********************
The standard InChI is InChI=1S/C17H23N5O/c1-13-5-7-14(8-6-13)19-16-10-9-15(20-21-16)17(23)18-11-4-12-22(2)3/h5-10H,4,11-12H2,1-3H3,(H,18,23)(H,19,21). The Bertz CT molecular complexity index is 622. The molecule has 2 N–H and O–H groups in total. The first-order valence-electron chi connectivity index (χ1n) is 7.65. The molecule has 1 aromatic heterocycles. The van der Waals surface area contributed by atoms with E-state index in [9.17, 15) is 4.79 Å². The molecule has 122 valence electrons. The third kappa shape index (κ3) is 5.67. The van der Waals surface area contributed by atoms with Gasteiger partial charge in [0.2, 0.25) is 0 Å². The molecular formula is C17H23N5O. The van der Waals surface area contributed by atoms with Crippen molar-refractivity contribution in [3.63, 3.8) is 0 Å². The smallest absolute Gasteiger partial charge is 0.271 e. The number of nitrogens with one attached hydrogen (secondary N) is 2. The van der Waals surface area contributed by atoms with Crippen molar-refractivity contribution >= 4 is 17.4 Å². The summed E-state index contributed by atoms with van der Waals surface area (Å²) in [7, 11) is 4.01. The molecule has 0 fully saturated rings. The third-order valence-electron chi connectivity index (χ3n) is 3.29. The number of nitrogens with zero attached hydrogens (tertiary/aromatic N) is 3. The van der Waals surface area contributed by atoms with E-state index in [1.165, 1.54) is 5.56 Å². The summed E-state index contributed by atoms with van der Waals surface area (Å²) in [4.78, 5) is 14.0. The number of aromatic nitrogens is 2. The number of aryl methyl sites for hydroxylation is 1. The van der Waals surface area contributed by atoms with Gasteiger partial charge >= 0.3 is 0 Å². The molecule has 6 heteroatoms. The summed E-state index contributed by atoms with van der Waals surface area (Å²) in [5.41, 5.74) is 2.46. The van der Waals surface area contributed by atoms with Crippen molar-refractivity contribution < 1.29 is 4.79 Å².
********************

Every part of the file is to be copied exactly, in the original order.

The standard InChI is InChI=1S/C17H23N5O/c1-13-5-7-14(8-6-13)19-16-10-9-15(20-21-16)17(23)18-11-4-12-22(2)3/h5-10H,4,11-12H2,1-3H3,(H,18,23)(H,19,21). The Bertz CT molecular complexity index is 622. The molecule has 2 N–H and O–H groups in total. The first-order valence-electron chi connectivity index (χ1n) is 7.65. The molecule has 1 aromatic heterocycles. The van der Waals surface area contributed by atoms with E-state index in [9.17, 15) is 4.79 Å². The molecule has 122 valence electrons. The third kappa shape index (κ3) is 5.67. The van der Waals surface area contributed by atoms with Gasteiger partial charge in [0.2, 0.25) is 0 Å². The molecular formula is C17H23N5O. The van der Waals surface area contributed by atoms with Crippen molar-refractivity contribution in [3.63, 3.8) is 0 Å². The smallest absolute Gasteiger partial charge is 0.271 e. The number of nitrogens with one attached hydrogen (secondary N) is 2. The van der Waals surface area contributed by atoms with Crippen molar-refractivity contribution >= 4 is 17.4 Å². The summed E-state index contributed by atoms with van der Waals surface area (Å²) in [7, 11) is 4.01. The molecule has 0 fully saturated rings. The third-order valence-electron chi connectivity index (χ3n) is 3.29. The number of nitrogens with zero attached hydrogens (tertiary/aromatic N) is 3. The van der Waals surface area contributed by atoms with E-state index in [1.165, 1.54) is 5.56 Å². The summed E-state index contributed by atoms with van der Waals surface area (Å²) in [4.78, 5) is 14.0. The number of aromatic nitrogens is 2. The number of aryl methyl sites for hydroxylation is 1. The van der Waals surface area contributed by atoms with Gasteiger partial charge >= 0.3 is 0 Å². The molecule has 6 heteroatoms. The summed E-state index contributed by atoms with van der Waals surface area (Å²) in [5.41, 5.74) is 2.46. The van der Waals surface area contributed by atoms with Crippen molar-refractivity contribution < 1.29 is 4.79 Å².